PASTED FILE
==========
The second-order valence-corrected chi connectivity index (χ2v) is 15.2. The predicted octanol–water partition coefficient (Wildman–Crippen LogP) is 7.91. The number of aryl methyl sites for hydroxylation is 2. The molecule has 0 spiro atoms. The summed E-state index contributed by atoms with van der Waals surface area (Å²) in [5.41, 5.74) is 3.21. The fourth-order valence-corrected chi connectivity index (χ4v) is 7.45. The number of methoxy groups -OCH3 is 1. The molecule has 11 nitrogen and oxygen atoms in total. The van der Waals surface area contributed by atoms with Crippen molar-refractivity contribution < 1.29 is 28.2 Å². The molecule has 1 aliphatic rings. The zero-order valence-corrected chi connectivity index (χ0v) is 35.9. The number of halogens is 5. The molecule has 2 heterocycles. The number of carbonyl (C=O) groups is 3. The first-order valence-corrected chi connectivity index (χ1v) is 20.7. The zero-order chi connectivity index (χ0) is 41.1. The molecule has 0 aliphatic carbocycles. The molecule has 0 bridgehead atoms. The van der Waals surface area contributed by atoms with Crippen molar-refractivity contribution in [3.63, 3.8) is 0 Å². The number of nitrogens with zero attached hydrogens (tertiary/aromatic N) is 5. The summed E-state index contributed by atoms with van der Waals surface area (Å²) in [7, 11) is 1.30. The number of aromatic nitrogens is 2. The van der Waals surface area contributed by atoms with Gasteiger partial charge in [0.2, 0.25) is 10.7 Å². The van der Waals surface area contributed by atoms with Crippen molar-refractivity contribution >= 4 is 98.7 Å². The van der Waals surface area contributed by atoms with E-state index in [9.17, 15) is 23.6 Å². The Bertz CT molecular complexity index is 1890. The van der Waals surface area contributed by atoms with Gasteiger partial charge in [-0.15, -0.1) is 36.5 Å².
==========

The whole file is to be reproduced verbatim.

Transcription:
The second-order valence-corrected chi connectivity index (χ2v) is 15.2. The predicted octanol–water partition coefficient (Wildman–Crippen LogP) is 7.91. The number of aryl methyl sites for hydroxylation is 2. The molecule has 0 spiro atoms. The summed E-state index contributed by atoms with van der Waals surface area (Å²) in [5.41, 5.74) is 3.21. The fourth-order valence-corrected chi connectivity index (χ4v) is 7.45. The number of methoxy groups -OCH3 is 1. The molecule has 11 nitrogen and oxygen atoms in total. The van der Waals surface area contributed by atoms with Crippen molar-refractivity contribution < 1.29 is 28.2 Å². The molecule has 1 aliphatic rings. The zero-order valence-corrected chi connectivity index (χ0v) is 35.9. The number of halogens is 5. The molecule has 2 heterocycles. The number of carbonyl (C=O) groups is 3. The first-order valence-corrected chi connectivity index (χ1v) is 20.7. The zero-order chi connectivity index (χ0) is 41.1. The molecule has 0 aliphatic carbocycles. The molecule has 0 bridgehead atoms. The van der Waals surface area contributed by atoms with Crippen molar-refractivity contribution in [3.63, 3.8) is 0 Å². The number of nitrogens with zero attached hydrogens (tertiary/aromatic N) is 5. The summed E-state index contributed by atoms with van der Waals surface area (Å²) in [7, 11) is 1.30. The number of aromatic nitrogens is 2. The van der Waals surface area contributed by atoms with Gasteiger partial charge in [0.2, 0.25) is 10.7 Å². The van der Waals surface area contributed by atoms with Crippen molar-refractivity contribution >= 4 is 98.7 Å². The van der Waals surface area contributed by atoms with E-state index in [9.17, 15) is 23.6 Å². The Bertz CT molecular complexity index is 1890. The van der Waals surface area contributed by atoms with Gasteiger partial charge in [-0.15, -0.1) is 36.5 Å².